The Joint Health Sector Unions (JOHESU) have called a bluff of the federal government’s threat to invoke the ‘no work no pay rule’ rule should the unions persist in continuing with their strike.
The strike has crippled health care delivery in parts of the country.
The union said it is not intimidated by any form of threat adding that it will go on with the strike until its demands are met.
The government threatened to invoke the rule a day after JOHESU, the association of other health workers apart from medical doctors and dentists, began an indefinite strike over failure of the government to meet agreement it had with the union last September.
“If this group of health workers persists on continuing this strike, government will be forced to invoke the provisions of the relevant labour laws, especially Section 43 of the Trade Dispute Act”, the Federal Ministry of Labour and Employment said in a statement Wednesday by its Director of Press, Samuel Olowookere.
Section 43 of the Trade Dispute Act states that where any worker takes part in a strike, he shall not be entitled to any wages or other remuneration for the period of the strike, and any such period shall not count for the purpose of reckoning the period of continuous employment and all rights dependent on continuity of employment shall be prejudicially affected accordingly.
Reacting to the threat, the National Chairman of the union, Biobelemoye Josiah, in a press briefing Friday in Abuja said government’s ‘No work No Pay’ policy was a diversionary tactics which would not hold water.
He further accused the ministry of Health of having an ‘unholy alliance’ with the Nigerian Medical Association geared towards thwarting efforts of the union to achieve its demands from the government.
“We wish to draw the attention of President Muhammadu Buhari, and the general public to the discriminatory, suppressive and oppressive attitude of the drivers of the health sector to all health workers other than medical doctors in managing health care delivery in Nigeria.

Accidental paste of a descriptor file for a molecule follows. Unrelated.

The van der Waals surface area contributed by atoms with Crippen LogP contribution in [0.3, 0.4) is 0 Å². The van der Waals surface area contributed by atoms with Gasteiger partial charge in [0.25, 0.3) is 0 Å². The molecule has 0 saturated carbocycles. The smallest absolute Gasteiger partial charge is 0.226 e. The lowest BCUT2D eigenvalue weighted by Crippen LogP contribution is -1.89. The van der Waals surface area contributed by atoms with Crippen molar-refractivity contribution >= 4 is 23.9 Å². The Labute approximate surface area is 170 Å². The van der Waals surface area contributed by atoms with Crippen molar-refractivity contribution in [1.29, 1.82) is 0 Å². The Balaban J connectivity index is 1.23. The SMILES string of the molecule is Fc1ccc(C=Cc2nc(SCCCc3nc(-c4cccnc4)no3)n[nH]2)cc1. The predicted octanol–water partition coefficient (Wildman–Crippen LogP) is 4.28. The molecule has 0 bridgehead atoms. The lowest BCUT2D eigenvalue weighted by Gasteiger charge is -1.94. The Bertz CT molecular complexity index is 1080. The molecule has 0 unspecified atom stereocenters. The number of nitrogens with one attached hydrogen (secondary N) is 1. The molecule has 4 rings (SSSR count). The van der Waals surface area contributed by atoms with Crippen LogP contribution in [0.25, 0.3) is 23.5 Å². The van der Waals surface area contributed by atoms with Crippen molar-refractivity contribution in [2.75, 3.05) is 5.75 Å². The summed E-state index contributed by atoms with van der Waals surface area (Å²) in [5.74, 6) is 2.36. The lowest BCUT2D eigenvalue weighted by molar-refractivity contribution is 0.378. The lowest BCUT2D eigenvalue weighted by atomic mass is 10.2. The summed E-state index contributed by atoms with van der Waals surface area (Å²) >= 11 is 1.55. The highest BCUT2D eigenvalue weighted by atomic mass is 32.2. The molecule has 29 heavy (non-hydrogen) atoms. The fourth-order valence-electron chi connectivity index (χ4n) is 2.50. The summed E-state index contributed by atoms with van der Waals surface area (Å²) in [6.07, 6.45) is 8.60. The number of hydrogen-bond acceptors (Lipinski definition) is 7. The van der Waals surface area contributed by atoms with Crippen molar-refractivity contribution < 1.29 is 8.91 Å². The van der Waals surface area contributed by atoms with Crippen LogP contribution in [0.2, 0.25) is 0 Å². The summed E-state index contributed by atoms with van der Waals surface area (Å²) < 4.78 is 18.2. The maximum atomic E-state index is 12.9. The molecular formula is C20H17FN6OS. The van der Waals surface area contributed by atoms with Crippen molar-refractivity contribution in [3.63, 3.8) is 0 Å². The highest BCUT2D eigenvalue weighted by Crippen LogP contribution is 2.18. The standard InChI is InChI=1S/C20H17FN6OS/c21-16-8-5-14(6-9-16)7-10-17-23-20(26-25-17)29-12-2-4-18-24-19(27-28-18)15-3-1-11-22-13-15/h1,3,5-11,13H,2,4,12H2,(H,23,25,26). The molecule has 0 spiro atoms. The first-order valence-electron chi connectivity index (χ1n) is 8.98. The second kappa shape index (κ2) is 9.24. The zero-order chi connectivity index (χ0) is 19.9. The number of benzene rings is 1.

“It’s on record that patients are always hurriedly discharged and diverted to their private clinics whenever medical doctors are on strike and thereby preventing other health workers from performing their duties and nothing like locum doctors employed to serve the public nor registers opened to enforce compliance; while the policy of ‘No Work No Pay’ has never been applied to the strike mongers who call themselves medical doctors,” the union leader said.
The JOHESU lead further called on members nationwide to disregard all forms of threat or intimidation from government and ensure that services are withdrawn until “our demands are met.”
“We call on government to ensure equity and justice in the health sector instead of putting the health of Nigerians in jeopardy by resolving the issues on the table rather than churning out threatening circulars on registers, locum and No Work No Pay that have no universal application, as a diversionary tactics,” he said.
Chief among what the union is asking of the government is salary adjustments, a demand Nigerian doctors have vehemently opposed, warning the government that acceding to such demand would precipitate a crisis that may lead to the collapse of the health sector of the country.